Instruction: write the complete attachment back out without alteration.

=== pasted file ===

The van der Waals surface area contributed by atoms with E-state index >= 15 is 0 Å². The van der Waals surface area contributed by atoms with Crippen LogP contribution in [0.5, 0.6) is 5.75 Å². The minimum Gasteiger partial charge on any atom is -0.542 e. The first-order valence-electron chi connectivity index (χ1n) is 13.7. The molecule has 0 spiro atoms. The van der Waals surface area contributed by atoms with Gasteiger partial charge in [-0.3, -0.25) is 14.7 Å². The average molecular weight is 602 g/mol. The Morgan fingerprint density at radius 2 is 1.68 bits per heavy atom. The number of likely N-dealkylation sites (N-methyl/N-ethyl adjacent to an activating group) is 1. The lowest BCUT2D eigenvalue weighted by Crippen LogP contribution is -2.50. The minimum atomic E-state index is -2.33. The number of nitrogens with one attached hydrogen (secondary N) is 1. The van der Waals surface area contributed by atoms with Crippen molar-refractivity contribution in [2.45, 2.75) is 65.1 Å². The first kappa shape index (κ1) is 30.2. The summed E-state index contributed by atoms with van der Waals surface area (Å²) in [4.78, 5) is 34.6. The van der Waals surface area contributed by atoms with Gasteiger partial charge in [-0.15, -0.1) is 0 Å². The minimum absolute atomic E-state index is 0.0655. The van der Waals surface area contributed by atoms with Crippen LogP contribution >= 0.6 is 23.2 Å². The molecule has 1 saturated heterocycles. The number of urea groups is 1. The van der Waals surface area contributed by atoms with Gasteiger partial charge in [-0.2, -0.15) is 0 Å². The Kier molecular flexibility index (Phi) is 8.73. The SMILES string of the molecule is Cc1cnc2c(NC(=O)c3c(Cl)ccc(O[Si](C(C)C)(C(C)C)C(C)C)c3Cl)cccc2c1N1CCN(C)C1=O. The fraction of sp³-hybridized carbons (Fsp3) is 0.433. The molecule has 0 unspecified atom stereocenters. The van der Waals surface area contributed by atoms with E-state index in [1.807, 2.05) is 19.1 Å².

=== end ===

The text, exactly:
The van der Waals surface area contributed by atoms with E-state index >= 15 is 0 Å². The van der Waals surface area contributed by atoms with Crippen LogP contribution in [0.5, 0.6) is 5.75 Å². The minimum Gasteiger partial charge on any atom is -0.542 e. The first-order valence-electron chi connectivity index (χ1n) is 13.7. The molecule has 0 spiro atoms. The van der Waals surface area contributed by atoms with Gasteiger partial charge in [-0.3, -0.25) is 14.7 Å². The average molecular weight is 602 g/mol. The Morgan fingerprint density at radius 2 is 1.68 bits per heavy atom. The number of likely N-dealkylation sites (N-methyl/N-ethyl adjacent to an activating group) is 1. The lowest BCUT2D eigenvalue weighted by Crippen LogP contribution is -2.50. The minimum atomic E-state index is -2.33. The number of nitrogens with one attached hydrogen (secondary N) is 1. The van der Waals surface area contributed by atoms with Crippen molar-refractivity contribution in [2.45, 2.75) is 65.1 Å². The first kappa shape index (κ1) is 30.2. The summed E-state index contributed by atoms with van der Waals surface area (Å²) in [4.78, 5) is 34.6. The van der Waals surface area contributed by atoms with Gasteiger partial charge in [-0.15, -0.1) is 0 Å². The minimum absolute atomic E-state index is 0.0655. The van der Waals surface area contributed by atoms with Crippen LogP contribution >= 0.6 is 23.2 Å². The molecule has 1 saturated heterocycles. The number of urea groups is 1. The van der Waals surface area contributed by atoms with Gasteiger partial charge in [-0.2, -0.15) is 0 Å². The Kier molecular flexibility index (Phi) is 8.73. The SMILES string of the molecule is Cc1cnc2c(NC(=O)c3c(Cl)ccc(O[Si](C(C)C)(C(C)C)C(C)C)c3Cl)cccc2c1N1CCN(C)C1=O. The fraction of sp³-hybridized carbons (Fsp3) is 0.433. The molecule has 0 unspecified atom stereocenters. The van der Waals surface area contributed by atoms with E-state index in [1.807, 2.05) is 19.1 Å².